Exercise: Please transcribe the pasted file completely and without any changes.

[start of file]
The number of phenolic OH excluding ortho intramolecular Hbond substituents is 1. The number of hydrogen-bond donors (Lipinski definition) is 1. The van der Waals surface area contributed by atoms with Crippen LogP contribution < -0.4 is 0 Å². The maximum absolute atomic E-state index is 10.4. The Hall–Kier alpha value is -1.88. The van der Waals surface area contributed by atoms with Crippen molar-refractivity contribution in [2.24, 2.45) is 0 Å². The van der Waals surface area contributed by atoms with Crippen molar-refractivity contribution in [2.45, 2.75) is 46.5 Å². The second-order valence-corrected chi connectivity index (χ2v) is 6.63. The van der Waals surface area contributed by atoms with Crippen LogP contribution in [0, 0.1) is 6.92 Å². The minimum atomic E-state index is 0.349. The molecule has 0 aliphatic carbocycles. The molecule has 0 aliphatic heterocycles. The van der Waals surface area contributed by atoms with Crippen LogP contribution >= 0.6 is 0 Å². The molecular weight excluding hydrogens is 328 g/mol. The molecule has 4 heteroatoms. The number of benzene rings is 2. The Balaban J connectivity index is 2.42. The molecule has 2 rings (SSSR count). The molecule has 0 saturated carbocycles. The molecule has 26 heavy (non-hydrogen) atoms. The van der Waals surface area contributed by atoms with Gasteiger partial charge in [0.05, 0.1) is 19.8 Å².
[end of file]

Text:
The number of phenolic OH excluding ortho intramolecular Hbond substituents is 1. The number of hydrogen-bond donors (Lipinski definition) is 1. The van der Waals surface area contributed by atoms with Crippen LogP contribution < -0.4 is 0 Å². The maximum absolute atomic E-state index is 10.4. The Hall–Kier alpha value is -1.88. The van der Waals surface area contributed by atoms with Crippen molar-refractivity contribution in [2.24, 2.45) is 0 Å². The van der Waals surface area contributed by atoms with Crippen molar-refractivity contribution in [2.45, 2.75) is 46.5 Å². The second-order valence-corrected chi connectivity index (χ2v) is 6.63. The van der Waals surface area contributed by atoms with Crippen LogP contribution in [0, 0.1) is 6.92 Å². The minimum atomic E-state index is 0.349. The molecule has 0 aliphatic carbocycles. The molecule has 0 aliphatic heterocycles. The van der Waals surface area contributed by atoms with Crippen LogP contribution >= 0.6 is 0 Å². The molecular weight excluding hydrogens is 328 g/mol. The molecule has 4 heteroatoms. The number of benzene rings is 2. The Balaban J connectivity index is 2.42. The molecule has 2 rings (SSSR count). The molecule has 0 saturated carbocycles. The molecule has 26 heavy (non-hydrogen) atoms. The van der Waals surface area contributed by atoms with Gasteiger partial charge in [0.05, 0.1) is 19.8 Å².